Wearing a red, short-sleeved pullover, red shorts and a white visor, Kevin Sumlin moved from drill to drill at Kindall-Sancet Field on Monday. Although the surroundings were new to him, he was back in familiar territory.
“In the beginning, it was a lot of this and not a lot of that,” the first-year Arizona Wildcats coach said after his first practice of spring — “this” being talking, “that” being coaching.
“Now there’s a lot more of that. That’s why I’m here. To be on the grass. That’s always a good thing.”
The Wildcats practiced for almost two hours under the watchful eye of Sumlin and his mostly new staff. He stressed afterward that they’re just getting started. His message to the players: “You’ve got a clean slate.”
Sumlin’s main goal over 15 spring practices is to evaluate the roster he inherited from Rich Rodriguez, whom Arizona fired on Jan. 2. Sumlin did not watch much film from last year because he wants to form his own judgments.
“That’s what the evaluation process is for, so I’m not swayed by what I’ve seen on tape — this guy can play, this guy can’t play,” Sumlin said. “For some of you, that’s awful news because you think you’ve arrived. And for some of you, this is great news, because I don’t know what you can do.”
Sumlin said he hoped to have an idea of what Arizona’s starting lineup would look like by the end of spring drills, which conclude with the April 14 spring game. He said he would release a depth chart by the end of spring but that it “doesn’t really mean anything.” In other words, the evaluation process will continue into summer and fall.
Asked if he had a better feel for the team after being on the job for a little over two months, Sumlin said: “I don’t think we’ve had any time to evaluate the roster. I’ve had an hour and a half today. We still haven’t done anything. I haven’t seen these guys play live, on the field. It’s really the beginning of it.”
Barring something unforeseen, Sumlin has a clear starting quarterback in Khalil Tate. Tate was one of four quarterbacks working with new position coach Noel Mazzone on Monday. Tate is the only one with any substantial college experience.
Sumlin said the group played “OK.” The offense, in general, is a bit behind the defense, which retained coordinator Marcel Yates.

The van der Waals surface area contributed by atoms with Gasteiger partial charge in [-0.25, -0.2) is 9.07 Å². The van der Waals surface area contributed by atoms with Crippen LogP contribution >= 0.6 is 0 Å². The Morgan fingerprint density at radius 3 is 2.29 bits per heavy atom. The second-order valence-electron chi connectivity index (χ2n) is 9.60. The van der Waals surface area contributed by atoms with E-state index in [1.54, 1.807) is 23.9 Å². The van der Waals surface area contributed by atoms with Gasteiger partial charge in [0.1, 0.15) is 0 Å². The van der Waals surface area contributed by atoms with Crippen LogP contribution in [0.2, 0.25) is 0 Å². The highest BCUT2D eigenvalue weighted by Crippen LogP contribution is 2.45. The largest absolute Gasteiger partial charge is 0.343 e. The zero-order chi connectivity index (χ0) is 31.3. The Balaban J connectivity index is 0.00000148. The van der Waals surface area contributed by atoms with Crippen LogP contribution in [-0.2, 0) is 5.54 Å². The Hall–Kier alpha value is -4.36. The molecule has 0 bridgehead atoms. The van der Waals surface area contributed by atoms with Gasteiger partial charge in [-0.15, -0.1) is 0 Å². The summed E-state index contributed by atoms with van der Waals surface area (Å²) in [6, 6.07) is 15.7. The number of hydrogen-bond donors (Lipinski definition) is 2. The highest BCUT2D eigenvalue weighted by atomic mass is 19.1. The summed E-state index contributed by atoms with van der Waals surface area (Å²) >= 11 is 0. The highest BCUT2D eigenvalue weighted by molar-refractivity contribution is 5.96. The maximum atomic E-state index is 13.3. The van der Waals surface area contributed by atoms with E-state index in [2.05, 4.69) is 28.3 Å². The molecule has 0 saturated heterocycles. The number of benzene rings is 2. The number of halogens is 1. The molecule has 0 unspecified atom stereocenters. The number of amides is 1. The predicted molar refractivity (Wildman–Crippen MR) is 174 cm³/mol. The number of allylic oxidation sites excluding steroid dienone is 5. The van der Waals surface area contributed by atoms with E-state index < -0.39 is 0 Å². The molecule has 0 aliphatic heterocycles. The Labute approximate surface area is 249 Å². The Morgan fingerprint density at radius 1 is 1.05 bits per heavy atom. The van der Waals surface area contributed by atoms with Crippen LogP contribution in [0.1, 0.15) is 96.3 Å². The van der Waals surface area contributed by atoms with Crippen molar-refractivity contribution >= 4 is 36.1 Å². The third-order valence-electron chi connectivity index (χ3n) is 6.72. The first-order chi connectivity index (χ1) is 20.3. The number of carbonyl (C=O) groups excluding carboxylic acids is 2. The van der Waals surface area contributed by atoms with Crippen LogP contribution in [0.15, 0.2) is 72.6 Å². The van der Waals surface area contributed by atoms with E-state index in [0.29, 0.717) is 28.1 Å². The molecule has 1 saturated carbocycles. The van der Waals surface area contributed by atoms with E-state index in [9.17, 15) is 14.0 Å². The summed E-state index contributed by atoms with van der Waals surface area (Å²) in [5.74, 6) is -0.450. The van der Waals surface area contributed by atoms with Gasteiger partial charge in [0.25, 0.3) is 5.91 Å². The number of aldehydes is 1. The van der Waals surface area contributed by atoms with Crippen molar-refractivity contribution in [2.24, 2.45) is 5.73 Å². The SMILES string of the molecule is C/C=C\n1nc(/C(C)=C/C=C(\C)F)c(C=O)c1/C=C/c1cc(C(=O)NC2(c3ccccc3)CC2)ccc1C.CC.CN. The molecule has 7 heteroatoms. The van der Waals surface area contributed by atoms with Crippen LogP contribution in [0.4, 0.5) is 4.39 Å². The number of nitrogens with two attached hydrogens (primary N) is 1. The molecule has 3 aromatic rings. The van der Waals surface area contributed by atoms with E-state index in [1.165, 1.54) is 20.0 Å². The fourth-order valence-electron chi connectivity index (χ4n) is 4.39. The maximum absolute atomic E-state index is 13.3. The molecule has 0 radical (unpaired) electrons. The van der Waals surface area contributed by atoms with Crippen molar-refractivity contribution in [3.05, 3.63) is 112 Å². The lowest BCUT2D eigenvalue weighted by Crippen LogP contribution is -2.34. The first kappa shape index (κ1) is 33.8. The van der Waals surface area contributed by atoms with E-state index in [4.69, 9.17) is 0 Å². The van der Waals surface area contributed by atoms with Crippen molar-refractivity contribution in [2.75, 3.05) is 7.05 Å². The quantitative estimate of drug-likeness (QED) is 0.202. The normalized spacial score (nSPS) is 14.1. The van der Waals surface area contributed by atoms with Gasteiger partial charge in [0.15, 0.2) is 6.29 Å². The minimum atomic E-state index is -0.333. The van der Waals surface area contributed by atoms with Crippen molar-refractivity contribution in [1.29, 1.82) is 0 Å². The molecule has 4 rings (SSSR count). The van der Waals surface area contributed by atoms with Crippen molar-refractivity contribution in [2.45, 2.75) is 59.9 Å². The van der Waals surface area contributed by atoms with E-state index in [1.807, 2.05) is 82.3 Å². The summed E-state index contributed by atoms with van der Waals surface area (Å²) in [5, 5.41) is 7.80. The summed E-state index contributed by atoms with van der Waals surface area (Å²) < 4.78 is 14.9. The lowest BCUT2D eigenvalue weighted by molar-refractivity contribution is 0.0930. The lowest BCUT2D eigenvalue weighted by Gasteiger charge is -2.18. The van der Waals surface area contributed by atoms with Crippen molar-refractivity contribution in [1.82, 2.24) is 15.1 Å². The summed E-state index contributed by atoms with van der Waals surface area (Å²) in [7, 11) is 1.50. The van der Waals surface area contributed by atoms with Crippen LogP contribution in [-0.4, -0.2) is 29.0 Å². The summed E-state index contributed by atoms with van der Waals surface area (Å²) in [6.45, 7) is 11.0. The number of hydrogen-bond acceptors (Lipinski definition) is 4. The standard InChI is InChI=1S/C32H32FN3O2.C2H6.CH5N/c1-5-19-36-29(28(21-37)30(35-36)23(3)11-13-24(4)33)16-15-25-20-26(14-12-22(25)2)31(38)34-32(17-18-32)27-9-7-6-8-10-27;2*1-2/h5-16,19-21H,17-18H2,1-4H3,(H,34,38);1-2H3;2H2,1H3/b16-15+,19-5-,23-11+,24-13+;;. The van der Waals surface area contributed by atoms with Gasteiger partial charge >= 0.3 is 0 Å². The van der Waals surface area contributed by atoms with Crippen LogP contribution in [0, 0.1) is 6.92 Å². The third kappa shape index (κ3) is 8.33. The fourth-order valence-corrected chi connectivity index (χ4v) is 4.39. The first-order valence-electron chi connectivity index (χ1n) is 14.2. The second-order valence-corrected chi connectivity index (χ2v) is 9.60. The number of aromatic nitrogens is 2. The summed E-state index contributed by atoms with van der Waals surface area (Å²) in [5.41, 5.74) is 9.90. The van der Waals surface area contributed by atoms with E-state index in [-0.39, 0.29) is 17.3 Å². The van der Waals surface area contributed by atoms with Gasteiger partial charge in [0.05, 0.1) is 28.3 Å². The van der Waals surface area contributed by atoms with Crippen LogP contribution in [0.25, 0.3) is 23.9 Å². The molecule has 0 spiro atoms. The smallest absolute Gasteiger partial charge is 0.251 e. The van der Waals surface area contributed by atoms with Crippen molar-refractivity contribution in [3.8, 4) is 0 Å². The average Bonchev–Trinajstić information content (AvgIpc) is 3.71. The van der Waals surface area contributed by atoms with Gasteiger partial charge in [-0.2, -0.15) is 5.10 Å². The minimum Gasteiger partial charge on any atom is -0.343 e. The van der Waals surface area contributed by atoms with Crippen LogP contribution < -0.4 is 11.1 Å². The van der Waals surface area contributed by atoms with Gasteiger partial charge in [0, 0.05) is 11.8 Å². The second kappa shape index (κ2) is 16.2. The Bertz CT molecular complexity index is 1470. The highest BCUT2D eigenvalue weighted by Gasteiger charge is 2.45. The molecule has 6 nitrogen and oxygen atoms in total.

The offense is learning a new scheme and will install a quarter of the playbook over each of the next four weeks.
Still, Sumlin and his staff threw a lot of stuff at that side of the ball Monday, including line calls and blitzes.
“It was happening fast,” Sumlin said. “We want that to happen so guys get a sense of urgency. We’re going to have to block that or handle it. The more we get to see it, the more practice we’ll get.”
The Wildcats worked in shorts and helmets Monday and will wear the same garb Tuesday. Sumlin said they will practice in full pads for the first time Thursday.
- After stretching, the Wildcats spent the first 10 minutes of practice working on special teams. Several coaches were involved, including Sumlin.
- One thing that hasn’t changed: an emphasis on tempo. Coaches could be heard imploring offensive players to “hurry” while getting lined up during the walk-through portion of practice.
- Something that’s different: running backs flaring into the flat to catch swing passes. Backs rarely were involved in the passing game over the past few seasons.
- The quarterbacks spent extensive time working on footwork, including stepping over mini-hurdles. Mazzone, who’s also Arizona’s offensive coordinator, took a hands-on approach to that drill and others.
- Sophomore Gary Brightwell, who moved from running back to slot receiver as a freshman, worked with the backs during the half-hour portion of practice open to the media.
- Redshirt sophomore Bryson Cain, who missed last season because of a broken ankle, lined up with the first-team offensive line at right guard during the walk-through portion of practice. The other “starters” were, from left to right, Layth Friekh, Michael Eletise, Nathan Eldridge and Cody Creason.
- Tshiyombu Lukusa, a transfer from Michigan State, worked at left tackle during the walk-through portion. He could be a candidate to start there the first two games, which Friekh must sit out as part of his deal with the NCAA to get a fifth year of eligibility.
- Some players couldn’t participate, had to leave early or arrived late because of class conflicts. Safety Jarrius Wallace left just as practice was getting underway.
- Long snapper Nick Reinhardt, who missed most of last season because of a knee injury, participate in the early part of practice without a brace.
- Former UA tackle Gerhard de Beer, who’s preparing for the NFL draft, attended practice. His 35 bench-press reps at Arizona’s pro day would have tied for second among offensive linemen at this year’s scouting combine. His time of 7.44 seconds in the three-cone drill would have ranked fifth.
- As of now, there will be no further availability for Sumlin, assistant coaches or players until the spring game. Only Sumlin spoke after practice Monday.